Apache Olingo to produce OData Services e.g. by annotation should work fine, too.

We will give CDI a try.

EJB and Webmethods will probably become a hard or even impossible task.

We just switched from NWDI to git/maven/jenkins and are glad about the speed, flexibility and agility of our development process.

For us, the restriction of having to stay on Java EE 5 currently does justify the migration off the SAP Java platform because we heavily make use of the integration into SAP Netweaver ABAP (e.g. user management). Java EE 7 would nave been great, but Java EE 5 works perfectly for what we have to do.

Former Member
0 Kudos

I've always been interested in using java standard over proprietary SAP frameworks, programming languages etc in the web application space.  SAP is great for the core ABAP stack, but always was behind on the web application side. 

Just brainstorming for "what is next" for us as an SAP customer.  Obviously what is next for SAP is SAPUI5, SAP Gateway, OData etc.  My problem with following SAP down this path are two fold.

  1. More servers, more complexity, more protocols, more licensing cost to be locked into something that in the end only SAP customers care about, vs staying more Java standard and open source where there are many many times more developers who contribute. 
  2. I know everyone says "it is different this time", but if we are look at SAP's track record on the web front, they switch direction every 4 or 5 years.  Internet Transaction Server, Integrated ITS, Java WD, Abap WD, SAP UI5/Fiori...  what is next?  History speaks for itself.  SAP addresses their shortcoming on the web application side by introducing something proprietary which already exists in the open source world.  At the time, the framework can seem modern/up to date, but over time they can't keep up with the rest of the IT world and soon their proprietary solution is so far behind they need to throw it out and start over.  We the customers have to pay to transition away from the old to the new solution.  Who on earth will use SAPUI5 other than SAP customers?  Even though SAPUI5 is open source, I don't seeing it making any difference.

I've started a separate thread brainstorming what it would take to move from SAP Netweaver Java to something open source like Glassfish or Wildfly to get the full EE profile SAP is no longer interested in providing.  I would love if we can get a group of minds working together to see if it is possible!

rolf_paulsen
Active Participant
0 Kudos

Hi Benny, hi Tobias,

there are some more topics on my wishlist I forgot:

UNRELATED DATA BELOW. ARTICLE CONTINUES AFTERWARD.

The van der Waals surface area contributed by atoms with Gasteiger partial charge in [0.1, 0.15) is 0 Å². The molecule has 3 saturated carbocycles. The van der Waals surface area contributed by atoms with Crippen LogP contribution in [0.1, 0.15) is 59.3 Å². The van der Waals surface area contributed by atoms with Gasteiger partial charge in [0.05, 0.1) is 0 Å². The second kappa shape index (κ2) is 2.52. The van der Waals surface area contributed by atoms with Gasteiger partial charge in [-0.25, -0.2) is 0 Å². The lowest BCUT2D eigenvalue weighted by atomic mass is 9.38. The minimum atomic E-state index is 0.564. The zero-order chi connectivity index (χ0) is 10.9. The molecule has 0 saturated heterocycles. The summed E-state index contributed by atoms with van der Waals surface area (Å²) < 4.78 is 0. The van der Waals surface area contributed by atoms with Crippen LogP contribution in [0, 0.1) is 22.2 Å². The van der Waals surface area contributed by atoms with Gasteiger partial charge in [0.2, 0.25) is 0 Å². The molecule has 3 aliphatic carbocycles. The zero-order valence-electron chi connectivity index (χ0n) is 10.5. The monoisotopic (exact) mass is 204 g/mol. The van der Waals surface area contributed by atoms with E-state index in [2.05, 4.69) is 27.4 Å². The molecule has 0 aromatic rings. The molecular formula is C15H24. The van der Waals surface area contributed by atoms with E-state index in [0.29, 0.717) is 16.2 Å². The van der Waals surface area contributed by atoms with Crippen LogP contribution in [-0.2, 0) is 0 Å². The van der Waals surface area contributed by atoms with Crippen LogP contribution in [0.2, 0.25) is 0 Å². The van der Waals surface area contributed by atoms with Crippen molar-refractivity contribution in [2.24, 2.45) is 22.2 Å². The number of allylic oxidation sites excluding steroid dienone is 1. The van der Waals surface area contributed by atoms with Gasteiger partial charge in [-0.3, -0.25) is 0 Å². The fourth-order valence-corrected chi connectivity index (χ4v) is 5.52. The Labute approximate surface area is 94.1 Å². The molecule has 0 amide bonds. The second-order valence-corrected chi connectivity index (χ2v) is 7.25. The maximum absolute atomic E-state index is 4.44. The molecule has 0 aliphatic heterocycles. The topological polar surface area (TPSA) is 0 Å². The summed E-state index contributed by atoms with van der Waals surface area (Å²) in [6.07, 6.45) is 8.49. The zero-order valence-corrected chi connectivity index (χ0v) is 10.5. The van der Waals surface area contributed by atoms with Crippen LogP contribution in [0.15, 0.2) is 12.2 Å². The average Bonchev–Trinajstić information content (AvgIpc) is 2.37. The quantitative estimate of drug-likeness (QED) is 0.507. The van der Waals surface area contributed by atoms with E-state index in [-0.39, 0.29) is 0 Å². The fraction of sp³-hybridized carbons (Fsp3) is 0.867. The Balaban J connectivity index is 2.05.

1. embedded mode for NW AS Java. Most other relevant Java AppServers provide an embedded mode making development roundtrips much much shorter. E.g. IBM WebSphere, glassfish, JBoss, Tomcat, Jetty (could not find out quickly about Oracle WebLogic).

2. adapter for the testing framework arquillian http://arquillian.org/.

All other relevant Java AppServers have an adapter to easily test Java EE applications inside the runtime (list from 1 including Oracle WebLogic, see https://docs.jboss.org/author/display/ARQ/Container+adapters. The arquillian framework seems to be a new milestone in testing Java apps inside their infrastructure.

A qustion in SCN asking for an adapter is not answered at all so far (poor Elmar):

http://scn.sap.com/thread/2122286

the same for other forums.

http://www.qnasap.com/server-side-unit-tests-arquillian/

https://community.jboss.org/thread/177811

Does SAP actually not know about arquillian? SAP's engagement in Open Source could be greater in case it is useful "only" for developers and not for SAP products.

Regards

Rolf

hofmann
Active Contributor
0 Kudos

I asked via twitter about arquillian support when they released v1.0 and the only "useful" response was from the arquillian folk that pointed me to the same post at JBoss.

As long as SAP isn't going to develop something support won't be possible. But testing for Java in general isn't really what customers do / get / invest. Even the basic unit tests are rarely done. Doesn't help much to test the bean when even the POJO objects are not tested.

And from there you automatically have to go a step further and start using continuous integration, and that is now really something where you can say: more people have been to the moon than SAP customers that use NW Java are doing CI.

Second thought: I believe you can exchange Java with ABAP and get the same result.

Of course: yes, would be very nice to have.

rolf_paulsen
Active Participant
0 Kudos

I agree, JUnit testing in a "SAP-ish" project with NW AS is an exception and the comparison of SAP Java CI projects with people in the moon is adequate.

We have > 1000 (increasing) pure JUnit tests and aside less but still a lot of "bean" tests (in embedded openEJB container with several worarounds to compensate for the differences of NW AS). This is due to the fact that our team contains (is built around) very experienced plain Java (EE) developers who "grew up" in the awareness that the invest in automated tests pays off.

Your second thought is probably the reason: What has been widely accepted for years in the Java world - only automated tests and CI can guarantee quality over the time - does not play a big role for ABAP development. I am not sure if even the meaning of CI is known to the majoriy of ABAP developers (and that mockito, arquillian and jenkins are not only cool). This influences Java @ SAP. SAP's Java dev departments will have testing evangelists, too, but maybe they are few, maybe they have to spend a lot of their time explaining theirselves and convincing deciders that CI and test automatism are no luxury (what should not be necessary in 2012).